We’ve heard before about competitors collaborating to change the industry, but this time the scope is a little larger and the circumstances more pressing. At an upcoming free webinar on 7/25/13, we’ll hear from Martie Woods, former Chief Experience Officer at Deluxe Corporation, who will explain how they used ethnographic research and co-creation techniques to lead this effort of bringing leaders from competing organizations of different sizes and service models together to solve their common challenges.
If you’d like to hear these inside insights on how she got these groups together to trust one another and co-develop innovative solutions, sign up for the webinar at the link below.
“When 15 Competitors Collaborate: Changing an Industry
through Primary Insights and Open Innovation”
Thursday, July 25, 2013 from 1:00-2:00pm ET
Do your technology scouting practices amount to digging in the dirt?
In today’s ultra-competitive and fast-changing business environment, innovation distinguishes the winners from the also-rans. But few companies have the time, resources and/or expertise to continually develop breakthroughs on their own. The days of internal labs conducting pure R&D are long gone. Instead companies have embraced Open Innovation (OI) – going beyond their own four walls for ideas and technologies with game-changing potential.
Technology scouting represents an organized approach for identifying needs, gaps and opportunities, and then finding solutions outside the borders of the enterprise. It is a business development and growth-oriented activity that goes hand in hand with Open Innovation. There are many forms (partnerships, licenses, acquisitions, crowdsourcing, contests, etc.) — often with multiple players – and the reach is increasingly global.
Management Roundtable’s White Paper, Technology Scouting: Practices of Industry Leaders, outlines the specific ins and outs from organizations that have successfully formalized the process for seeking external solutions and partnerships necessary for market success.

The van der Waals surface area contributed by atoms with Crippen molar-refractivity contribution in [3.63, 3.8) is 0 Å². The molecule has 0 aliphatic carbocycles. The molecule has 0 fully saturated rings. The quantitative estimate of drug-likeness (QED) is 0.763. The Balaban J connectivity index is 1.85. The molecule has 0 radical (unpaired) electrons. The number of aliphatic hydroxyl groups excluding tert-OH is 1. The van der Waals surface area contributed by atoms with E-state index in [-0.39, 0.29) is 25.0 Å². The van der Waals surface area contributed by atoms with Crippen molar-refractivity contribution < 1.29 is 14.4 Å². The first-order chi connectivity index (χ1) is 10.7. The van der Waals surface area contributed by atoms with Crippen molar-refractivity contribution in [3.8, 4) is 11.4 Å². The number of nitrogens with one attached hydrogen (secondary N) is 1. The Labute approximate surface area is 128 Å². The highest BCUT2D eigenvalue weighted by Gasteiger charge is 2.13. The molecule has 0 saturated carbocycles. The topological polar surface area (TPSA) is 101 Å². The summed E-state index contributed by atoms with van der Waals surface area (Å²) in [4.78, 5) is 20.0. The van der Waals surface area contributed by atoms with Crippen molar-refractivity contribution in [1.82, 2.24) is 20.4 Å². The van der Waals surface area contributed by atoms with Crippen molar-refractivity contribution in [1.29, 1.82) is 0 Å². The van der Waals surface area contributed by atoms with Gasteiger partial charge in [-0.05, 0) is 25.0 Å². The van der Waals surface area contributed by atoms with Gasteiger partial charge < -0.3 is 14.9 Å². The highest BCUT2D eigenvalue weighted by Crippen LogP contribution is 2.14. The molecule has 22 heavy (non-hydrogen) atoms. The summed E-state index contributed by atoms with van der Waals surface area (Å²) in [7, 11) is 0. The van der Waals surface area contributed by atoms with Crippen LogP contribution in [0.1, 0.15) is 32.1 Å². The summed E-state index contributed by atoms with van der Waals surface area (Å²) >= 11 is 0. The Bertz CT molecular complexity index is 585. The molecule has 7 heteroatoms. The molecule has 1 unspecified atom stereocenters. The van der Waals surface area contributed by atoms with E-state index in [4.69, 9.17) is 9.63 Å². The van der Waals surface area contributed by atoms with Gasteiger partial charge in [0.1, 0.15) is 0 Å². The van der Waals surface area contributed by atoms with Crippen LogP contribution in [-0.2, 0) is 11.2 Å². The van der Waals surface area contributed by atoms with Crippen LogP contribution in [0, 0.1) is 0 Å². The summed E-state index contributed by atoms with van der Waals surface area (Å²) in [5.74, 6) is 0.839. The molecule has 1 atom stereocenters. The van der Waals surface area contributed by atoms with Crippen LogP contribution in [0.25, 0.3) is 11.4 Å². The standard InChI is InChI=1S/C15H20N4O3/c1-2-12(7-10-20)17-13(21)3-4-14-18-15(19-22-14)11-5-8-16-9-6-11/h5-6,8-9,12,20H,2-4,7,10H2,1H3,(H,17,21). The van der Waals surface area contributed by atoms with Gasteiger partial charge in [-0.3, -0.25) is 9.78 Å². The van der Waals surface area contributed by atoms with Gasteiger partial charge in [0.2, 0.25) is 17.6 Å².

In this paper, you’ll read brief examples from expert Jay Paap as well as companies such as Procter & Gamble, Unilever, Corning, GlaxoSmithKlein, Kraft and others on issues such as:
- the role of a technology scout
- the qualities of a high performing scout
- how to focus searches and where to start looking
- basic screening and partner selection criteria
- corporate examples and best practices
To request a FREE COPY of the white paper, Technology Scouting: Practices of Industry Leaders, just fill out the form below to be sent a copy via email:
Very few companies can legitimately claim that innovation is embedded in their DNA. With actions that back up the talk, 3M is one of these few. Frequently named as one of the top 3 most innovative companies in the world (behind Apple and Google), 3M demonstrates this commitment with both investment and effort, including:
- Mandating employees use 15% of their time on innovation and customer focused activities
- Declaring technical staff “dual citizens” and making knowledge sharing and cross-pollination a big part of the employee culture
- Creating over 30 customer technical centers that bring consumers directly into the NPD process
3M has also just opened up their “3M Innovation Center,” where they invite industry professionals to see, touch, hear, and experience many new technologies that make up our modern world. If you just happen to be in the Dubai Internet City where the facility is located, you can register for a visit and tour – click here to learn how.
As part of the CoDev2014 Free Webinar Series, 3M’s Peter Fritz will be sharing his experiences with 3M’s Open Innovation strategy with their supplier partners. Here are the webinar details and how to register for free: